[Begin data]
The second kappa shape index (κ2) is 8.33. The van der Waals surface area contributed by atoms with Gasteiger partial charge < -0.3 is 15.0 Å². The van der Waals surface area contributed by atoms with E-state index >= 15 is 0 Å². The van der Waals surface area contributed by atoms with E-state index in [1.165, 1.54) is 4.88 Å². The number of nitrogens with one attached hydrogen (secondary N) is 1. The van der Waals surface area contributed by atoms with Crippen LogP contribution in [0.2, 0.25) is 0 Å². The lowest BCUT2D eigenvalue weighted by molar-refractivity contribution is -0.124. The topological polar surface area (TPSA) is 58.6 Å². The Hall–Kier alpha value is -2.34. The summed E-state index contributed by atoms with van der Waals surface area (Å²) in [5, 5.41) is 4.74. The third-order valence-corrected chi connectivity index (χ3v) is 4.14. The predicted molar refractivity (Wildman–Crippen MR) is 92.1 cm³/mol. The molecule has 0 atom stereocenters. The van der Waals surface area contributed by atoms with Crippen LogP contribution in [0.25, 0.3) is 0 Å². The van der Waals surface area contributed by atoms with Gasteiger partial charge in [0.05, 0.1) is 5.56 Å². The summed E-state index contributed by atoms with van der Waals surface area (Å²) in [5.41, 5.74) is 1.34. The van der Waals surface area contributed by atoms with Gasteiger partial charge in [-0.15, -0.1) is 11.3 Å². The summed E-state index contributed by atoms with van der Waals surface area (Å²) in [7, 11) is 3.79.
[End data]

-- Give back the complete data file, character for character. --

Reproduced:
The second kappa shape index (κ2) is 8.33. The van der Waals surface area contributed by atoms with Gasteiger partial charge < -0.3 is 15.0 Å². The van der Waals surface area contributed by atoms with E-state index >= 15 is 0 Å². The van der Waals surface area contributed by atoms with E-state index in [1.165, 1.54) is 4.88 Å². The number of nitrogens with one attached hydrogen (secondary N) is 1. The van der Waals surface area contributed by atoms with Crippen LogP contribution in [0.2, 0.25) is 0 Å². The lowest BCUT2D eigenvalue weighted by molar-refractivity contribution is -0.124. The topological polar surface area (TPSA) is 58.6 Å². The Hall–Kier alpha value is -2.34. The summed E-state index contributed by atoms with van der Waals surface area (Å²) in [5, 5.41) is 4.74. The third-order valence-corrected chi connectivity index (χ3v) is 4.14. The predicted molar refractivity (Wildman–Crippen MR) is 92.1 cm³/mol. The molecule has 0 atom stereocenters. The van der Waals surface area contributed by atoms with Crippen LogP contribution in [0.25, 0.3) is 0 Å². The van der Waals surface area contributed by atoms with Gasteiger partial charge in [0.05, 0.1) is 5.56 Å². The summed E-state index contributed by atoms with van der Waals surface area (Å²) in [5.41, 5.74) is 1.34. The van der Waals surface area contributed by atoms with Gasteiger partial charge in [-0.15, -0.1) is 11.3 Å². The summed E-state index contributed by atoms with van der Waals surface area (Å²) in [7, 11) is 3.79.